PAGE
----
New Zealand house values continue to soar but the booming market is no longer being propped up by property powerhouses Auckland and Christchurch.
Latest figures from Government property valuer Quotable Value (QV) released today show house values rising 6.2 per cent over the last year and 1.5 per cent over the past quarter.
With the average value sitting at $426,452, values are 2.6 higher than they were during the previous market peak in late 2007, thanks largely to supply outstripping demand in the two biggest cities.
Auckland's rampant property market shows no signs of abating, with values up 3 per cent in the last three months and 10.2 per cent over the past year.
Old Auckland City and North Shore continue to have the steepest increases over the past 12 months, up 11.1 per cent and 10.2 per cent respectively, with Manukau and Waitakere close behind, up 9.7 per cent and 9.2 per cent respectively.
Values in the wider Auckland area were now 12.4 per cent above the previous 2007 peak, led by Old Auckland City at 15.9 per cent above the 2007 peak.
Since thousands of Christchurch houses have been ruled uninhabitable due to earthquake damage, the post-disaster property market is also skyrocketing - with values up 7.1 per cent over the last year and 2.4 per cent over the past three months.
But the new figures show that the rest of the country is catching up.
Steady climbs over the last quarter in Hamilton, Tauranga, Wellington and Dunedin show confidence is spreading, says QV.co.nz research director, Jonno Ingerson.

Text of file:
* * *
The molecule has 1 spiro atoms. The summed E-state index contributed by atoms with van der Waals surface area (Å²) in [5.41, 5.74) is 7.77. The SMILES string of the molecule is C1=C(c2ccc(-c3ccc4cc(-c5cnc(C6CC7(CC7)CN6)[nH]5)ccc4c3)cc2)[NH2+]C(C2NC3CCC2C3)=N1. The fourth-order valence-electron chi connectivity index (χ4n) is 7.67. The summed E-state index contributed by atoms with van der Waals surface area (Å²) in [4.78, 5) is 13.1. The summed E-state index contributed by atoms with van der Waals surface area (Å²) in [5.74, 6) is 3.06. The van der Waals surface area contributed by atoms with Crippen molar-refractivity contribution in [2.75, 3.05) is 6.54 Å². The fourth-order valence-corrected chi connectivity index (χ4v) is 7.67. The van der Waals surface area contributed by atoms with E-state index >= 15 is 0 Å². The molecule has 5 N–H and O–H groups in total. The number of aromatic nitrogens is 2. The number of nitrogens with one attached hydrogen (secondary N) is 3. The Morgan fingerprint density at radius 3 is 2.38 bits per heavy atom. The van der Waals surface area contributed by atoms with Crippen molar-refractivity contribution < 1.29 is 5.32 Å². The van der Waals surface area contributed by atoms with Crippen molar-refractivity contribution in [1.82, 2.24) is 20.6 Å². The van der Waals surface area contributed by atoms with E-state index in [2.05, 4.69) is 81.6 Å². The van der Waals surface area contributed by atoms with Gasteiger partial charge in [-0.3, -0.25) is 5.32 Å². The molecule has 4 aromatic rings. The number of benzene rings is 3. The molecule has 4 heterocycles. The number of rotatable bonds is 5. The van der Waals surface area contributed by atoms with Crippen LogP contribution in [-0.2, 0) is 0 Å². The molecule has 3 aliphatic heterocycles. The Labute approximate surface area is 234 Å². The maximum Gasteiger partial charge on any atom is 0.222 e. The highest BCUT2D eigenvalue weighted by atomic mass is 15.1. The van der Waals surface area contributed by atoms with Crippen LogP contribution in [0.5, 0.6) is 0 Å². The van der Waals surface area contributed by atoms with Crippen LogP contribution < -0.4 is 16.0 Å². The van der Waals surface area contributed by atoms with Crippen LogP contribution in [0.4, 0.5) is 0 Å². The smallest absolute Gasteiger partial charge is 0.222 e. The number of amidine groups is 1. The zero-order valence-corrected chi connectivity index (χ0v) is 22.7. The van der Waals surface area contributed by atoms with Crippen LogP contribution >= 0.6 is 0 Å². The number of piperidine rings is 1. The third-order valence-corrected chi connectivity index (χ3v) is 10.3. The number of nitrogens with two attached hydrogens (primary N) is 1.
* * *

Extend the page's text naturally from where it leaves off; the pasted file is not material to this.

"The increase in nationwide values is no longer solely being driven by Auckland and Canterbury," he said.
"Over the last month or two, values have also begun rising again in most of the other main cities and provincial centres."
Even with the holiday season and bumper summer weather, estate agents have reported a relatively strong start to the year, carrying on from a late 2012 rise in buyer activity.
With prices at record highs, the number of properties currently for sale had dropped to "very low levels".
Mr Ingerson said reduced buyer choice meant that well-presented properties are being snapped up quickly.
"The overall result is upward pressure on prices," he said.
While sales of luxury central Auckland properties over $2 million were stabilising, with many selling after auction, properties under $1 million were still sought after.
Areas like New Lynn, Titirangi and Te Atatu were in good demand, with subdivisions in Henderson, Swanson and Massey also surging ahead, according to QV operations manager Kerry Stewart.
And despite the buoyancy, there were still a lot of first home buyers going head to head with investors to try and get a foothold in both the Auckland and Christchurch markets.
Daryl Taggart, a QV valuer, said interest in the Christchurch areas unaffected by ground-shaking, as well as its outlying regions, was strong at both the lower and top ends of the market.